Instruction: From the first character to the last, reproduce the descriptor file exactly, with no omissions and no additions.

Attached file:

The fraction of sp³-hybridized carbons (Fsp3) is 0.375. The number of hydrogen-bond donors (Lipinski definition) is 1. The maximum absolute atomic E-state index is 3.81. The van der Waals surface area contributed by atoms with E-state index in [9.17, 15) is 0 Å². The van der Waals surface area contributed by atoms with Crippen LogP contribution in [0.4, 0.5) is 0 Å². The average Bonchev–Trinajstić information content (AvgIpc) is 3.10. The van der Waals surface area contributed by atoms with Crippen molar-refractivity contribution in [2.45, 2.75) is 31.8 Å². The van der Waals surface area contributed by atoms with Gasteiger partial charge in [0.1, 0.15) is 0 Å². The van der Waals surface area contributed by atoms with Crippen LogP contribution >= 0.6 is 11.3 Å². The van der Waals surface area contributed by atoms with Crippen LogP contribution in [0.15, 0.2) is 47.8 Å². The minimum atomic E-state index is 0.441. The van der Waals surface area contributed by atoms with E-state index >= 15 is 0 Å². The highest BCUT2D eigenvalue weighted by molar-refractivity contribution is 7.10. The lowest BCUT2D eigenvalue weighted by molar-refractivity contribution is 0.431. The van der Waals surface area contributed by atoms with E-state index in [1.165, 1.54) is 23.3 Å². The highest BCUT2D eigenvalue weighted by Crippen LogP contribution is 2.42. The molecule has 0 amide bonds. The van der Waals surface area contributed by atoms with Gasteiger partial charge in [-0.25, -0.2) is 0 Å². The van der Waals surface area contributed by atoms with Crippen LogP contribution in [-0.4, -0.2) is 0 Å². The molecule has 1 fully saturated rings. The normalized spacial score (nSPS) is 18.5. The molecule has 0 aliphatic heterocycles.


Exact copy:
The fraction of sp³-hybridized carbons (Fsp3) is 0.375. The number of hydrogen-bond donors (Lipinski definition) is 1. The maximum absolute atomic E-state index is 3.81. The van der Waals surface area contributed by atoms with E-state index in [9.17, 15) is 0 Å². The van der Waals surface area contributed by atoms with Crippen LogP contribution in [0.4, 0.5) is 0 Å². The average Bonchev–Trinajstić information content (AvgIpc) is 3.10. The van der Waals surface area contributed by atoms with Crippen molar-refractivity contribution in [2.45, 2.75) is 31.8 Å². The van der Waals surface area contributed by atoms with Gasteiger partial charge in [0.1, 0.15) is 0 Å². The van der Waals surface area contributed by atoms with Crippen LogP contribution >= 0.6 is 11.3 Å². The van der Waals surface area contributed by atoms with Crippen LogP contribution in [0.15, 0.2) is 47.8 Å². The minimum atomic E-state index is 0.441. The van der Waals surface area contributed by atoms with E-state index >= 15 is 0 Å². The highest BCUT2D eigenvalue weighted by molar-refractivity contribution is 7.10. The lowest BCUT2D eigenvalue weighted by molar-refractivity contribution is 0.431. The van der Waals surface area contributed by atoms with E-state index in [1.165, 1.54) is 23.3 Å². The highest BCUT2D eigenvalue weighted by Crippen LogP contribution is 2.42. The molecule has 0 amide bonds. The van der Waals surface area contributed by atoms with Gasteiger partial charge in [-0.25, -0.2) is 0 Å². The van der Waals surface area contributed by atoms with Crippen LogP contribution in [-0.4, -0.2) is 0 Å². The molecule has 1 fully saturated rings. The normalized spacial score (nSPS) is 18.5. The molecule has 0 aliphatic heterocycles.